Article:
Review 1769: The Man from St. Petersburg

Back in the days when Ken Follett and John Le CarrĂ© were the major names in the espionage genre, I used to read both and sometimes confuse them. However, at some point I realized that, of the two, Le CarrĂ© is really the master of the genre and the better writer, so I stopped reading Follett. When Pillars of the Earth came out, I read that and decided that historical fiction was not Follett’s genre (I know many would disagree), so I stopped reading him altogether. This is a long way of staying that I picked up The Man from St. Petersburg by mistake.

The premise is intriguing. It’s 1909, and Winston Churchill wants to avoid a war with Germany by making a pact with Russia. The czar wants Prince Aleksey Andreyevich Orlov to handle the negotiations, so Churchill wants Lord Walden, whose wife Lydia is Orlov’s aunt, to handle the British side. Back in Russia, the anarchists want a revolution, which they believe would be kicked off by a war, so they want the negotiations stopped. One of the anarchists, Feliks, must kill Orlov, and he goes to England to do so.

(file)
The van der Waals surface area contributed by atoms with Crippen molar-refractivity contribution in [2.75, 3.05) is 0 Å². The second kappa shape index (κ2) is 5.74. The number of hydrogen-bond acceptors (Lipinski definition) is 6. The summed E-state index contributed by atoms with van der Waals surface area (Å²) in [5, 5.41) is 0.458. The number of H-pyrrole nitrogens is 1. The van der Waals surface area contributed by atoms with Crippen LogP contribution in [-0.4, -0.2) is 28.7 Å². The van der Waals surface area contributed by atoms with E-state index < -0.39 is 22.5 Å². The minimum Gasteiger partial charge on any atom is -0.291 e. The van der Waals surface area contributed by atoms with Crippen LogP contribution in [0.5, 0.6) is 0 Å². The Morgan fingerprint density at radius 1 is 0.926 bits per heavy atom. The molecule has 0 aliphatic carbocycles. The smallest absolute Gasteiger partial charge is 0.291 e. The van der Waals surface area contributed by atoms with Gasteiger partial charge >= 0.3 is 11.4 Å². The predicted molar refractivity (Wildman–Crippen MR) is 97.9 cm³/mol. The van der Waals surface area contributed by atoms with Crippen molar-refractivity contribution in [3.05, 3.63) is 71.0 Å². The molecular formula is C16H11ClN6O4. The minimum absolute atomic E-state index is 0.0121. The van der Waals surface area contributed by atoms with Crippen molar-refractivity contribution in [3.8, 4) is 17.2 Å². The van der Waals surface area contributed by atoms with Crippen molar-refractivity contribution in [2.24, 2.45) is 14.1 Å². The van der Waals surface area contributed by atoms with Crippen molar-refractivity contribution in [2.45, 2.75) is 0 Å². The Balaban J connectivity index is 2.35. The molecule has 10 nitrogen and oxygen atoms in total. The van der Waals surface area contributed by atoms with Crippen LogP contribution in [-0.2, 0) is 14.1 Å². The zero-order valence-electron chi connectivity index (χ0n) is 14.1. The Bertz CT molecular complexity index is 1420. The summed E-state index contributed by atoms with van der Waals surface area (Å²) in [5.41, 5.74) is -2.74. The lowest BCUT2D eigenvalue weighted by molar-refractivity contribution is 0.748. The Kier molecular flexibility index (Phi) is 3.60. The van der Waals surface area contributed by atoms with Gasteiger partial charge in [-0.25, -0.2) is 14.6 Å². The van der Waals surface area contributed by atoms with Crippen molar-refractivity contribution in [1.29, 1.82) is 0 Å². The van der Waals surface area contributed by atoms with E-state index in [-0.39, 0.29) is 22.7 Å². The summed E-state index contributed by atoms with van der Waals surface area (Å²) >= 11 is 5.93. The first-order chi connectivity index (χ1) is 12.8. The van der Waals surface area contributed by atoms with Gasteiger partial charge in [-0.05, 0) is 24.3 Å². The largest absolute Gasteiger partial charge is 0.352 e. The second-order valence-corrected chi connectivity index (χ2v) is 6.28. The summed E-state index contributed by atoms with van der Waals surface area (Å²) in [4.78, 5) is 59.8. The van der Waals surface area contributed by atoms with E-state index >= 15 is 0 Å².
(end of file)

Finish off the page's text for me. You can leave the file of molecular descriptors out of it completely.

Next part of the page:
I thought that sounded interesting, but not too far in I felt like Follett was just putting his characters through their paces, making them do what he needed them to do. The diplomatic conversations lacked the subtlety they actually would have had. They just seemed crude and too direct. Finally, a major plot point that was supposed to be a surprise on about page 80 was too loudly telegraphed on page 10. I stopped reading about one third of the way into the book.

Code to Zero

Munich

The Revolution of Marina M.